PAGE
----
|Died||7 February 1999(aged 73)|
|Known for||Crystallization of polymers|
Andrew Keller FRS(22 August 1925 – 7 February 1999) was a British polymer scientist. He was Research Professor in Polymer Science, Department of Physics, University of Bristol, 1969–91, then Professor Emeritus.
Education and early life
He was born Andras Keller in Budapest in 1925, the only child of Jewish parents. His scientific education began in 1943 when he entered the University of Budapest, earning his BSc in chemistry cum laude in 1947. He began his PhD studies at the same university but his path to world recognition in the field of polymer science was interrupted by the rapidly deteriorating political situation in Hungary in 1948, which caused him to abruptly depart that country. He moved to United Kingdom and took position with Imperial Chemical Industries Ltd (ICI) in Manchester, as technical officer in the Polymers Division. He became a naturalised citizen of the UK in 1953. In 1955, he moved to the University of Bristol Physics Department as Research Assistant heading a team financed by the Ministry of Supply (later Ministry of Aviation). At Bristol, he began to further develop his ideas on crystallisation, and obtained his PhD there in 1958.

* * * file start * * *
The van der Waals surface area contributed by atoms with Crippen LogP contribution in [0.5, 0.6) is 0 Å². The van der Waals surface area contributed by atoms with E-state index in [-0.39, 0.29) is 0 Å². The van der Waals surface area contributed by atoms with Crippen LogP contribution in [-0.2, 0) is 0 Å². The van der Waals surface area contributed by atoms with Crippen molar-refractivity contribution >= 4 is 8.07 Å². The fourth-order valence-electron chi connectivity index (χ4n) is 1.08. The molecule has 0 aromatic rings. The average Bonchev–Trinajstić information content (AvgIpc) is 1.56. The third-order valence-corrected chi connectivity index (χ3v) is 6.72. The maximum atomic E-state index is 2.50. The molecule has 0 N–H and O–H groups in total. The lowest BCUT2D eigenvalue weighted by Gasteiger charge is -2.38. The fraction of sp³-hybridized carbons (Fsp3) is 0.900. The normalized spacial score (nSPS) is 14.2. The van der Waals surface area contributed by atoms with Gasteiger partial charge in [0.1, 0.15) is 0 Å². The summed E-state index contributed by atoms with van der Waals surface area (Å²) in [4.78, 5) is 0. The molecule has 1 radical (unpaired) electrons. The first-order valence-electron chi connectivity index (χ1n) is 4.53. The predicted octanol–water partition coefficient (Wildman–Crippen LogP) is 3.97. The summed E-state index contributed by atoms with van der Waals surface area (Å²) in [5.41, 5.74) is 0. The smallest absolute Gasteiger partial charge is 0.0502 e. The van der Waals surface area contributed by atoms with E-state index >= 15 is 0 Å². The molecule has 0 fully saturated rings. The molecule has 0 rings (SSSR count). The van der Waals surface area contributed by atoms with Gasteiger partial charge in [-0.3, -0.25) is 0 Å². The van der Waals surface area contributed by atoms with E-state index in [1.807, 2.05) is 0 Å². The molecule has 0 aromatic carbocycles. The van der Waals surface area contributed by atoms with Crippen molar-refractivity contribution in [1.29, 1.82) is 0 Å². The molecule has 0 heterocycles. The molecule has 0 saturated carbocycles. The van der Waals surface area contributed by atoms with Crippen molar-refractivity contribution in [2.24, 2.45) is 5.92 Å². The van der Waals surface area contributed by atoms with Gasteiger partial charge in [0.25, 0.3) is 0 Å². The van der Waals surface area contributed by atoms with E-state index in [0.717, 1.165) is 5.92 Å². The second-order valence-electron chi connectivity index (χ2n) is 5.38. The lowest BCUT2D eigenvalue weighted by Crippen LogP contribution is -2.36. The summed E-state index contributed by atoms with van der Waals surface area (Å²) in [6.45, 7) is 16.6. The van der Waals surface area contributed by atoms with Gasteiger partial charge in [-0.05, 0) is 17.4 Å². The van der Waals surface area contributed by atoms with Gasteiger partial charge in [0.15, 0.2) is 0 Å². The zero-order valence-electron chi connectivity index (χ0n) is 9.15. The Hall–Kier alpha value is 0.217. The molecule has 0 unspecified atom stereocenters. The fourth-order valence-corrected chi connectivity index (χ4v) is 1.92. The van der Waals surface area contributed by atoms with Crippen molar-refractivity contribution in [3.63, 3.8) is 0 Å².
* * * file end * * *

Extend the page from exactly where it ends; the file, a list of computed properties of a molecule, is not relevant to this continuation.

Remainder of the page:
With the encouragement of the head of the Physics Department, Professor Frederick Charles Frank, Keller stayed on at Bristol, being appointed Lecturer in Physics in 1963, Reader in 1965, and Research Professor in Polymer Science in 1969.
He was elected a Fellow of the Royal Society (FRS) in 1972 and won its Rumford Medal in 1994. He was elected a member of Academia Europaea in 1994. Other recognition included the High Polymer Physics Prize of the American Physical Society, the Swinburn Medal of the Plastics and Rubber Institute and the Max Born Prize of Physics (jointly awarded by the Institute of Physics and the German Physical Society). In 1998, he became a member of the Hungarian Academy of Sciences.
- Windle, A. (2001). "Andrew Keller. 22 August 1925 - 7 February 1999: Elected F.R.S. 1972". Biographical Memoirs of Fellows of the Royal Society. 47: 293. doi:10.1098/rsbm.2001.0017.
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